No family is perfect, and when it comes to Christmas, almost everyone will have locked horns with someone – whether it’s a distant relative, or someone closer to home.
From difficult in-laws, to argumentative step-siblings or angry kids, there’s bound to be a few barriers standing between you and that peaceful harmonious Christmas you’ve always dreamed of.
But what if you could ensure peace throughout?
While it may seem impossible, experts have recommended some top tips to deal with “irrational” or argumentative family members.
Would you give them a go?
According to Phoebe Wallish, Executive Officer for Stepfamilies Australia, the festive period is the peak time for calls asking for help or support.
Offering tips on how to remain on good terms with the whole family, she told Starts at 60: “It is the season of giving – so ‘give’ a little and be realistic about your expectations. Accept that it not always possible to please everyone, including yourself.
“You may have to divide up your holidays or ‘your time’ with the kids. It doesn’t all have to be on the one day, suggest options.”
Wallish insisted spending time together is far more important than spending heaps of money, with children more likely to remember special memories than a toy or gift.
“Keep hold of some of the traditions or ways, particularly those that some family members hold important to them, but also start to create new traditions,” she added.
It may be a first Christmas for step-families coming together, with added pressure on the parents or grandparents as they introduce new families to each other.
Wallish advised: “Offer time, support and understanding, particularly for stepchildren and stepsiblings, acknowledging at first that they have no shared family histories. Don’t pressure kids to feel or act in certain ways. Perfect families don’t exist!”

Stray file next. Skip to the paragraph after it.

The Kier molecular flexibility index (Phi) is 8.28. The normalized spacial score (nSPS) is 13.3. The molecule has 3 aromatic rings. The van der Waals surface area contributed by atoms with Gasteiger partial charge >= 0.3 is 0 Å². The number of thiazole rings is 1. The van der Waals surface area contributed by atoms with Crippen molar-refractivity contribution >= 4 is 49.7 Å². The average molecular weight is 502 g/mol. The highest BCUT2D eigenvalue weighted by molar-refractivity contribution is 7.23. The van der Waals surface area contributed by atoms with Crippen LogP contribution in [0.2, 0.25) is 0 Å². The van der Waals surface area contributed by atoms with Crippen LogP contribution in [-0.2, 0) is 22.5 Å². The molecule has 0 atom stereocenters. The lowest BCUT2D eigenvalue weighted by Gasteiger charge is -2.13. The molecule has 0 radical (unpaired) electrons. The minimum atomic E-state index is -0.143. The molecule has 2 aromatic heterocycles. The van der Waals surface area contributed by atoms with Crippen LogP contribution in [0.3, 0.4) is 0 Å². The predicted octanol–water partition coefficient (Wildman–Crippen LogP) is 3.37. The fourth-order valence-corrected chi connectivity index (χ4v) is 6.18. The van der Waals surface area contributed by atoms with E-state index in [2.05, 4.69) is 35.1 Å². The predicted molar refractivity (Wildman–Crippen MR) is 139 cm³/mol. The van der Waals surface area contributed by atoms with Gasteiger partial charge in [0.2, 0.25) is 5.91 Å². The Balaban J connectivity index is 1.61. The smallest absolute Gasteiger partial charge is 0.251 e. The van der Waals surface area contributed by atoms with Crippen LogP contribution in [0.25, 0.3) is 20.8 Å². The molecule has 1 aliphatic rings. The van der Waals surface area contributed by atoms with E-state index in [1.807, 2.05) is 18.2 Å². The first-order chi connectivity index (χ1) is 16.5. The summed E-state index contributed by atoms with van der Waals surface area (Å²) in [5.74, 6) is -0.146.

Meanwhile, author Kathy McCoy offered her advice on how to deal with “blended/extended family blues”.
When introducing family to a new spouse or partner, she advises you “insist on courtesy and respect”, but to take it slow – particularly with children – so they know they’re still as important to you.
Another issue she pointed out was splitting time between different extended families.
“Agree together on when to spend time with each family, when to blend celebrations and how to carve out time for yourselves during the holidays,” she said in a written blog for Psychology Today.
“Let family members know that you love them, want to be with them and are trying to work out a holiday arrangement that seems fair to all, including you.”
Dr. Gleb Tsipursky, founder of Intentional Insights – a non-profit organization “providing research-based content to help improve thinking, feeling, and behaviour patterns” – wrote an advice piece for the site too.
Describing a recent dinner he experienced at his sister’s house, Tsipursky said he was put across the table from a distant cousin, whose political views he disagreed with.
Rather than arguing, he spoke rationally to “Mike” and managed to alter his views by the end of the meal.
“Research on the confirmation bias shows that people tend to look for and interpret information in ways that conforms to their beliefs,” he wrote.
“Moreover, studies on the backfire effect reveal that when people are presented with facts that challenge their identity, they sometimes develop a stronger attachment to their incorrect belief as a defense mechanism.”
He recommended showing empathy, even if you don’t agree with someone, before establishing goals you both share and slowly building rapport with that person.